A Letter to the President
2017, High School, Prose
Dear President Trump:
I do not doubt that a man such as you has much correspondence to consider in a day; yours is, after all, one of the most difficult jobs in the world, and there are many issues that people want for you to pore over and begin to resolve. You have already attempted to nullify several of those, one of them being the issue of how to respond to international concern over the state of the planet. On June 2nd, you did so by withdrawing the U.S. from the Paris Climate Accord. According to the Telegraph, one news outlet that you have not yet had a disagreement with, you justified the action by saying the Accord “is simply the latest example of Washington entering into an agreement that disadvantages the United States, to the exclusive benefit of other countries, leaving American workers, who I love, and taxpayers to absorb the cost in terms of lost jobs, lower wages, shuttered factories, and vastly diminished economic production” (Crilly 2). I respect your justifications. As a patriotic young woman myself, I applaud that my government does not want to be told what to do by others. This belief is part of the foundation our great nation is built upon.
But to manifest that belief through non-cooperation with the Paris Climate Accord is, as you so eloquently put it, wrong.
I write this today to implore you to re-evaluate your withdrawal from the Accord. In order to prevent this letter from becoming the longest persuasive work ever written, I would like to focus the remainder of my plea on the impact the withdrawal has on the oceans that sit just outside Mar-a-Lago and other resorts of yours. In understanding these effects, it is my hope that you take action.
The Accord customizes a greenhouse gas emission reduction policy for each signee, but you already know that. And though you have access to statistics and studies that prove our climate is changing, you are skeptical of the facts. I am not here to slander you for skepticism. I am not even here to convince you that ocean levels are, in fact, rising. No. I am here to tell you about another problem entirely: ocean acidification. Simply put, acidification comes from seawater absorption of carbon dioxide from the atmosphere, which in turn causes a series of reactions that lower pH. This is a natural process, and the oceans are able to counteract the pH changes when there are small amounts of carbon dioxide, staying neutral. But National Geographic reports that “oceans currently absorb about a third of human-created CO₂ emissions, roughly 22 million tons a day” and that this has helped cause “a 25-percent increase in acidity over the past two centuries” (“Ocean Acidification” 2-3). At this point, you may be thinking that to stop what I have already called a natural process does not seem like a strong argument for returning to the Accord. Yet this natural process has escalated to an unnatural breaking point that has begun to wreak havoc on our economy, and since it is for economic purposes that you removed the American signature from the Accord, I will view this problem through an economic lens.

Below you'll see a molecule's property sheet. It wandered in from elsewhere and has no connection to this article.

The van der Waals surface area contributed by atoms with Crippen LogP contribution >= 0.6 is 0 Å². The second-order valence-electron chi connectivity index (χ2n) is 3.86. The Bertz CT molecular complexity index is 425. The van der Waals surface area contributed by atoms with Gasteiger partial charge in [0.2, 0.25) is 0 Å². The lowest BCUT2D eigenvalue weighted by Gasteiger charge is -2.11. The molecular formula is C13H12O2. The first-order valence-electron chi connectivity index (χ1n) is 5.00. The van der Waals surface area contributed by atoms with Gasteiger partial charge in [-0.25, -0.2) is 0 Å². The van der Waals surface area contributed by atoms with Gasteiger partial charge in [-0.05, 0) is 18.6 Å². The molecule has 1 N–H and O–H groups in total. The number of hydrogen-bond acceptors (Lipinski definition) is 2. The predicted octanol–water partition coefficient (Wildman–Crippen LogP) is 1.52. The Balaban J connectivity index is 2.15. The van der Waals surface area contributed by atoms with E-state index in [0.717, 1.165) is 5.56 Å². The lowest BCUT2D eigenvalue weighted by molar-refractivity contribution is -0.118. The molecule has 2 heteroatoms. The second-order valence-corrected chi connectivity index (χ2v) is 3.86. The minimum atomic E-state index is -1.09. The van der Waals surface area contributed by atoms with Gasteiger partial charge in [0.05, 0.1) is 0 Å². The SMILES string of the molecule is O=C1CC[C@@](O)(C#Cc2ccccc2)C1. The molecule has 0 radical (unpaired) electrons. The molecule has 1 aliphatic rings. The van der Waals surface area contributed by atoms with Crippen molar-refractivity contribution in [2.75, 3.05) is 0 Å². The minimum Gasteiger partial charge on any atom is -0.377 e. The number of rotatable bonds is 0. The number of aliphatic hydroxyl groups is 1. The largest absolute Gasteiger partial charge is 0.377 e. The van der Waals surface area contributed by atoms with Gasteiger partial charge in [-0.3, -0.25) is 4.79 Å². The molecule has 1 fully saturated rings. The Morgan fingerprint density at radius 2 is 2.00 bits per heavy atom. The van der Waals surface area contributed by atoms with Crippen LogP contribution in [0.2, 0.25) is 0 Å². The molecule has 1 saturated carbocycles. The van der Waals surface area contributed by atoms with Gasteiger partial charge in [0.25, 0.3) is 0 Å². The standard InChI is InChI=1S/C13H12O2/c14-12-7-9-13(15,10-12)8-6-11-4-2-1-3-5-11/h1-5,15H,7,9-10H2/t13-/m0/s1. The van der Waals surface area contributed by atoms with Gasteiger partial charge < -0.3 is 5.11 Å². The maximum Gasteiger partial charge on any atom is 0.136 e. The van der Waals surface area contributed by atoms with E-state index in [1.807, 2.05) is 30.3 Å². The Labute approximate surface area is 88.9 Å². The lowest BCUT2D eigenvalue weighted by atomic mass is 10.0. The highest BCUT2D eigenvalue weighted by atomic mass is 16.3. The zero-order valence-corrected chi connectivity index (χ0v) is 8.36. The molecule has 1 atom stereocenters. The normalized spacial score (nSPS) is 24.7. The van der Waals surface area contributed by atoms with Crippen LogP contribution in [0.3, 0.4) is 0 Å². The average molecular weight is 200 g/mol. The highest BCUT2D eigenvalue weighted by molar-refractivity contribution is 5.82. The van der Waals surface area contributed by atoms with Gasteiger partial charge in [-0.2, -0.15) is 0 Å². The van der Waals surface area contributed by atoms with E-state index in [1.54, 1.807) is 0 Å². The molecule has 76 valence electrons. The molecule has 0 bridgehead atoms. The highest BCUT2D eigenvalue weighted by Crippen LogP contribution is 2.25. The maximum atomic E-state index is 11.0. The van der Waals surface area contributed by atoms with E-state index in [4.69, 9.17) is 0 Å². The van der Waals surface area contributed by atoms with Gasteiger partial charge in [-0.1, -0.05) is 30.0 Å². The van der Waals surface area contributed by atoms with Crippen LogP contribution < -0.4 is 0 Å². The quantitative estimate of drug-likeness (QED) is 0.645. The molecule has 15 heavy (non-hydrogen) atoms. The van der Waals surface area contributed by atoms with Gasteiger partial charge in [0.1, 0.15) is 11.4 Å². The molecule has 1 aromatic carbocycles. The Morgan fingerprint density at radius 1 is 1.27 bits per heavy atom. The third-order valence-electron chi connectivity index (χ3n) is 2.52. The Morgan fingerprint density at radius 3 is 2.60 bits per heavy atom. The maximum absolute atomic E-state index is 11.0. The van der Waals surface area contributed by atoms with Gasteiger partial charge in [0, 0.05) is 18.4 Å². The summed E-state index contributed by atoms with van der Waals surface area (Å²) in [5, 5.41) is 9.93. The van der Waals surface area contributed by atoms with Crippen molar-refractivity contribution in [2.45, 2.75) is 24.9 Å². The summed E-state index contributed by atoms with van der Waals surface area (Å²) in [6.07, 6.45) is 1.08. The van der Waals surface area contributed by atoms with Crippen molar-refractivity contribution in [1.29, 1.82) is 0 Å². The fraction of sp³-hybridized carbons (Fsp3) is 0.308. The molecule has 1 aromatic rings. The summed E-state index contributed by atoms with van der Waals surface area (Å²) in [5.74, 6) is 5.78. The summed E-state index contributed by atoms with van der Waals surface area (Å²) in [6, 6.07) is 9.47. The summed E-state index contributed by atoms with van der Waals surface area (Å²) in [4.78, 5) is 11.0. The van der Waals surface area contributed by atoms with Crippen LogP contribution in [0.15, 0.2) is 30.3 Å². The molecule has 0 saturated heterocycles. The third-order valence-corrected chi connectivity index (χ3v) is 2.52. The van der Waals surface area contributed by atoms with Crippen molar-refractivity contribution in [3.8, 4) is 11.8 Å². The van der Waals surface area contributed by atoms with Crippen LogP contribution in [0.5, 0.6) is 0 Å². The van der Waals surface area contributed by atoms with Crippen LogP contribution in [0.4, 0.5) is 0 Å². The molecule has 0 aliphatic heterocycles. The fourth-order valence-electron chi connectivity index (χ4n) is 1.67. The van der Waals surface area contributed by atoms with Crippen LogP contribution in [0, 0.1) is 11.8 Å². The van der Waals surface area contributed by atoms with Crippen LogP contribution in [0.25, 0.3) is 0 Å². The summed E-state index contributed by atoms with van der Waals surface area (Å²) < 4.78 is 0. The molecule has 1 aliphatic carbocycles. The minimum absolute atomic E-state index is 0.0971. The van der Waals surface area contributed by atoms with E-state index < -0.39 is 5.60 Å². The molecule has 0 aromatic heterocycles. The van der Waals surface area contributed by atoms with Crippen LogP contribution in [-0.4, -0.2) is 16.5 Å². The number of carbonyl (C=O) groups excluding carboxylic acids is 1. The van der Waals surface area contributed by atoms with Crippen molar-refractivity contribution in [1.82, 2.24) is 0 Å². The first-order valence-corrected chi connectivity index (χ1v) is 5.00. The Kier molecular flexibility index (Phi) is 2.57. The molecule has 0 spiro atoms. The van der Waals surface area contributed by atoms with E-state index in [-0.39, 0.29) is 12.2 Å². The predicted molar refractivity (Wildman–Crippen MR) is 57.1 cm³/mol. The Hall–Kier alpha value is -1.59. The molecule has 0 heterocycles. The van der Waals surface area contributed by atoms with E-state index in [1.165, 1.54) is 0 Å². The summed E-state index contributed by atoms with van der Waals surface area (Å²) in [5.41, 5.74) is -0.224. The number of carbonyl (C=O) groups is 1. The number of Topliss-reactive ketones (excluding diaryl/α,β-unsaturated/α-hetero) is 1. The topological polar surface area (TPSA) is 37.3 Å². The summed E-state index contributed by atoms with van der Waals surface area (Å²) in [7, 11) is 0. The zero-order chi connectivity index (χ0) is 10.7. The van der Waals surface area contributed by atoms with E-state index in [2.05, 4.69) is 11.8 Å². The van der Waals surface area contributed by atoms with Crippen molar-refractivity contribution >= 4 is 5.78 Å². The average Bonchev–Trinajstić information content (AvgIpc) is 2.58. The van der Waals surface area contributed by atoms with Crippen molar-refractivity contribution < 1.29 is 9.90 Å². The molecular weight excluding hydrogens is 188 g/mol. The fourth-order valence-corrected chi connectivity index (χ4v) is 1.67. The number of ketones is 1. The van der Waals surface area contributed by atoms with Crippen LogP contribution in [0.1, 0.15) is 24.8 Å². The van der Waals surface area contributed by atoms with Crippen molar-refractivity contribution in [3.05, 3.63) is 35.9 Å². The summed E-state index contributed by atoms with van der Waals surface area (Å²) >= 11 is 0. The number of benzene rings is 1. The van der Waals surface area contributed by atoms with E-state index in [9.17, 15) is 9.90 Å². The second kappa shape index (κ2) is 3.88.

This gradual rise in pH has directly affected U.S. aquaculture, which NOAA values at $1.2 billion each year, with 13.3 percent of that coming from the farming of mollusks like oysters and clams (“Basic Questions” 2-3). This 13.3 percent is the first sector to feel the effects of acidification because as pH decreases, the amount of carbonate ions in the water decreases as well. This is a problem as bivalve mollusks and shellfish rely on carbonate in the early stages of their life to help form their shells. Hari Sreenivasan of PBS NewsHour reports that because seed oysters, which are still in the process of forming their shells, had less carbonate to carry out the process, “Seed production in the Northwest plummeted by as much as 80 percent between 2005 and 2009” (1). He goes on to warn that if the process continues, “acidification could reduce U.S. shellfish harvests by as much as 25 percent over the next 50 years” (2). This puts these shellfish farmers at an acute risk of having their profits reduced to levels that would make their livelihoods unsustainable. While you may answer with a suggestion of taking another job, shellfish farming is a year-round process, 14 hour days a day; circumstances such as those prevent the farmer from maintaining a second job (Green 2). Without the reduction of carbon emissions to allow carbonate ion levels in the water to recover, this economic sector does not give the output that our economy needs, nor can our economy afford to lose profits as large as these. Not only would this sector suffer, but the mass death of mollusks will take place in the wild as well. The loss of oysters alone, not to mention other shellfish reliant on carbonate for shell formation, would lower the wild crab and lobster populations. Fewer lobsters would make it impossible to break Maine’s $616.5 million record for lobster fishing, but a broken record under your administration would help the reelection campaign (Anderson 1). If the United States were to comply with the Accord and lower our carbon emissions output, these industries do not have to fear losing their value to the economy. Increased job security under your Presidency guarantees a higher approval rating. Thus, I believe that to re-join the Accord to save these industries will inevitably be better than pulling out of it for the sake of the factories you claim its clauses shut down as they will consistently create large profit margins in a sustainable manner. On the other hand, other sectors affected by the accord will eventually have reduced margins due to their lack of resources and unsustainable methods of production.